Some extensions of neoclassical growth models are discussed that allow for cross section heterogeneity among economies and evolution in rates of technological progress over time. The models oﬀer a spectrum of transitional behavior among economies that includes convergence to a common steady state path as well as various forms of transitional divergence and convergence. Mechanisms for modeling such transitions and measuring them econometrically are developed in the paper. A new regression test of convergence is proposed, its asymptotic properties are derived and some simulations of its ﬁnite sample properties are reported. Transition curves for individual economies and subgroups of economies are estimated in a series of empirical applications of the methods to regional US data, OECD data and Penn World Table data.
Two groups of applied econometricians have ﬁgured prominently in empirical studies of growth convergence. In terms of a popular caricature, one group believes it has found a black hat of convergence (evidence for growth convergence) in the dark room of economic growth, even though the hat may not exist (the task may be futile). A second group believes it has found a black coat of divergence (evidence against growth convergence) even though this object also may not exist (empirical reality, including the nature of growth divergence, is ever more complex than the models used to characterize it). The present paper seeks to light a candle to see whether there is a hat, a coat or another object of identiﬁable clothing in the room of regional and multi-country economic growth. After our examination, we ﬁnd that the candle power of applied econometrics is too low to clearly distinguish a black hat in the huge dark room of economic growth. However, in our theory model, we ﬁnd an important new role for heterogeneity over time and across economies in the transitional dynamics of economic growth; and, in our empirical work, these transitional dynamics reveal an elusive shadow of the conditional convergence hat in both US regional and inter-country OECD growth patterns.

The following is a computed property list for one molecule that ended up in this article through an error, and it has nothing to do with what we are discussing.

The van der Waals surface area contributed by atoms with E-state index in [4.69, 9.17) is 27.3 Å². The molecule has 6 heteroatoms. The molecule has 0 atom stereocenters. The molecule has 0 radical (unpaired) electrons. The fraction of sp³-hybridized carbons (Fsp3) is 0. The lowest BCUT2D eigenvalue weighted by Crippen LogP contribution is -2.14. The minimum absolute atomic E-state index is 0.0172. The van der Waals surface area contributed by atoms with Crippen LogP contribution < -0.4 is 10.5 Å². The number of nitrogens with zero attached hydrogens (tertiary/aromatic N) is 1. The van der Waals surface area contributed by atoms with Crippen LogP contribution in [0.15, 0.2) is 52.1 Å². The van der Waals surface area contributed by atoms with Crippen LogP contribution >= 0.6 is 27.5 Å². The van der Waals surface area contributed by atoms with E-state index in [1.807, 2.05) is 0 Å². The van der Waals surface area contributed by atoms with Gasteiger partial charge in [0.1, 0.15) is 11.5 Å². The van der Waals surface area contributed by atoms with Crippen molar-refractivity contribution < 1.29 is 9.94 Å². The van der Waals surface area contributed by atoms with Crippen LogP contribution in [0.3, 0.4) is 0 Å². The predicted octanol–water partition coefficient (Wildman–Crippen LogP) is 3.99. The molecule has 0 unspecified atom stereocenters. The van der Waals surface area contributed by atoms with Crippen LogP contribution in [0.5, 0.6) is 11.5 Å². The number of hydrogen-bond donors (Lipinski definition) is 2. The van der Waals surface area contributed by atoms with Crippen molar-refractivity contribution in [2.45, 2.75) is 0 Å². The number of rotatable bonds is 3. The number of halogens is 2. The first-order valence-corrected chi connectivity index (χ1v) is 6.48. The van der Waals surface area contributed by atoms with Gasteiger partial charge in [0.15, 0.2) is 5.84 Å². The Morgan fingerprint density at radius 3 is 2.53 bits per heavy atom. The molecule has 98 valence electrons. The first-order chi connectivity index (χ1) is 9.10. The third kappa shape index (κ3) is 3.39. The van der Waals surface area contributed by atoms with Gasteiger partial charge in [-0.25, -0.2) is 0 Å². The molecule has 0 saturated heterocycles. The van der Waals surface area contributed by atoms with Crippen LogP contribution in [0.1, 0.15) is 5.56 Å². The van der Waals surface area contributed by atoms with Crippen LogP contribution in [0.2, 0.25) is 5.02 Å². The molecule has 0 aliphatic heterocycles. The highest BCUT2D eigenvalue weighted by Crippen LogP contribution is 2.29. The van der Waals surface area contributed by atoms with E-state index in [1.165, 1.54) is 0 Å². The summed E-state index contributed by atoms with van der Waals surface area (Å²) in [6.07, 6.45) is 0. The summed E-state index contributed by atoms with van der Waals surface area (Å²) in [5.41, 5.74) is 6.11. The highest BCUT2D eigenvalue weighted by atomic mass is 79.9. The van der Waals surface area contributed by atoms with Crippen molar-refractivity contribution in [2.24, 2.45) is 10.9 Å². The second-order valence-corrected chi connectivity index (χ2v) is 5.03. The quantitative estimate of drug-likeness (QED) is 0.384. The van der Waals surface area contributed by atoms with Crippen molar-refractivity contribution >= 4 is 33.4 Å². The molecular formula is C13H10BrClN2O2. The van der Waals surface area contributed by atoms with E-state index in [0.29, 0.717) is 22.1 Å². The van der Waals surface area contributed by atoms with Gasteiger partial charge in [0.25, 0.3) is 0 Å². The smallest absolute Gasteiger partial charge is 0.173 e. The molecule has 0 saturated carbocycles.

This paper deals with cross section dependence, homogeneity restrictions and small sample bias issues in dynamic panel regressions. To address the bias problem we develop a panel approach to median unbiased estimation that takes account of cross section dependence. The new estimators given here considerably reduce the eﬀects of bias and gain precision from estimating cross section error correlation. The paper also develops an asymptotic theory for tests of coeﬀicient homogeneity under cross section dependence, and proposes a modiﬁed Hausman test to test for the presence of homogeneous unit roots. An orthogonalization procedure is developed to remove cross section dependence and permit the use of conventional and meta unit root tests with panel data. Some simulations investigating the ﬁnite sample performance of the estimation and test procedures are reported.
Keywords: Autoregression, Bias, Cross section dependence, Dynamic factors, Dynamic panel estimation, GLS estimation, Homogeneity tests, Median unbiased estimation, Modiﬁed Hausman tests, Median unbiased SUR estimation, Orthogonalization procedure, Panel unit root test